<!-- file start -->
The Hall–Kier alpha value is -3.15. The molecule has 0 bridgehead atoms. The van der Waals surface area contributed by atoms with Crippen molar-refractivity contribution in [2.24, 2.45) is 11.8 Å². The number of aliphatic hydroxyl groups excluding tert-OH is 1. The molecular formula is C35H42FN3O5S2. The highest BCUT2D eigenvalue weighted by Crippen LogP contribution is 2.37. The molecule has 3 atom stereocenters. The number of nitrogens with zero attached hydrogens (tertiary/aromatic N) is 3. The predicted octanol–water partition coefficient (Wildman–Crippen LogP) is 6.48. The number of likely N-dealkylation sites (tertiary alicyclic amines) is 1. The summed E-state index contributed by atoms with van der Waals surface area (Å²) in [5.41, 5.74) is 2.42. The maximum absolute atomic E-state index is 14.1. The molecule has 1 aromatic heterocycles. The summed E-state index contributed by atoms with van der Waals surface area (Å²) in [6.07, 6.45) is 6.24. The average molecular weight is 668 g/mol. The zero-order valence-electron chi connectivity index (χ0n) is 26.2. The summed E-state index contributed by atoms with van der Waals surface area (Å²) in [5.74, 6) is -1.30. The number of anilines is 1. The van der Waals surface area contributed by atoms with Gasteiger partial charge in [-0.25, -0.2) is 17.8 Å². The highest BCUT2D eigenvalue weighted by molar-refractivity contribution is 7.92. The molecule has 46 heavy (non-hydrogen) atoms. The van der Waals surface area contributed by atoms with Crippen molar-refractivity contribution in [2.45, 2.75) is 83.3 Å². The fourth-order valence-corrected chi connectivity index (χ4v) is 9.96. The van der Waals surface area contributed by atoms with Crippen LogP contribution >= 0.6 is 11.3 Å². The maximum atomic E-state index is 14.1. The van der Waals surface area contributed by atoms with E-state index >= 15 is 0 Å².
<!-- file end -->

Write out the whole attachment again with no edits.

The Hall–Kier alpha value is -3.15. The molecule has 0 bridgehead atoms. The van der Waals surface area contributed by atoms with Crippen molar-refractivity contribution in [2.24, 2.45) is 11.8 Å². The number of aliphatic hydroxyl groups excluding tert-OH is 1. The molecular formula is C35H42FN3O5S2. The highest BCUT2D eigenvalue weighted by Crippen LogP contribution is 2.37. The molecule has 3 atom stereocenters. The number of nitrogens with zero attached hydrogens (tertiary/aromatic N) is 3. The predicted octanol–water partition coefficient (Wildman–Crippen LogP) is 6.48. The number of likely N-dealkylation sites (tertiary alicyclic amines) is 1. The summed E-state index contributed by atoms with van der Waals surface area (Å²) in [5.41, 5.74) is 2.42. The maximum absolute atomic E-state index is 14.1. The molecule has 1 aromatic heterocycles. The summed E-state index contributed by atoms with van der Waals surface area (Å²) in [6.07, 6.45) is 6.24. The average molecular weight is 668 g/mol. The zero-order valence-electron chi connectivity index (χ0n) is 26.2. The summed E-state index contributed by atoms with van der Waals surface area (Å²) in [5.74, 6) is -1.30. The number of anilines is 1. The van der Waals surface area contributed by atoms with Gasteiger partial charge in [-0.25, -0.2) is 17.8 Å². The highest BCUT2D eigenvalue weighted by molar-refractivity contribution is 7.92. The molecule has 46 heavy (non-hydrogen) atoms. The van der Waals surface area contributed by atoms with Crippen molar-refractivity contribution in [2.45, 2.75) is 83.3 Å². The fourth-order valence-corrected chi connectivity index (χ4v) is 9.96. The van der Waals surface area contributed by atoms with Crippen LogP contribution >= 0.6 is 11.3 Å². The maximum atomic E-state index is 14.1. The van der Waals surface area contributed by atoms with E-state index >= 15 is 0 Å².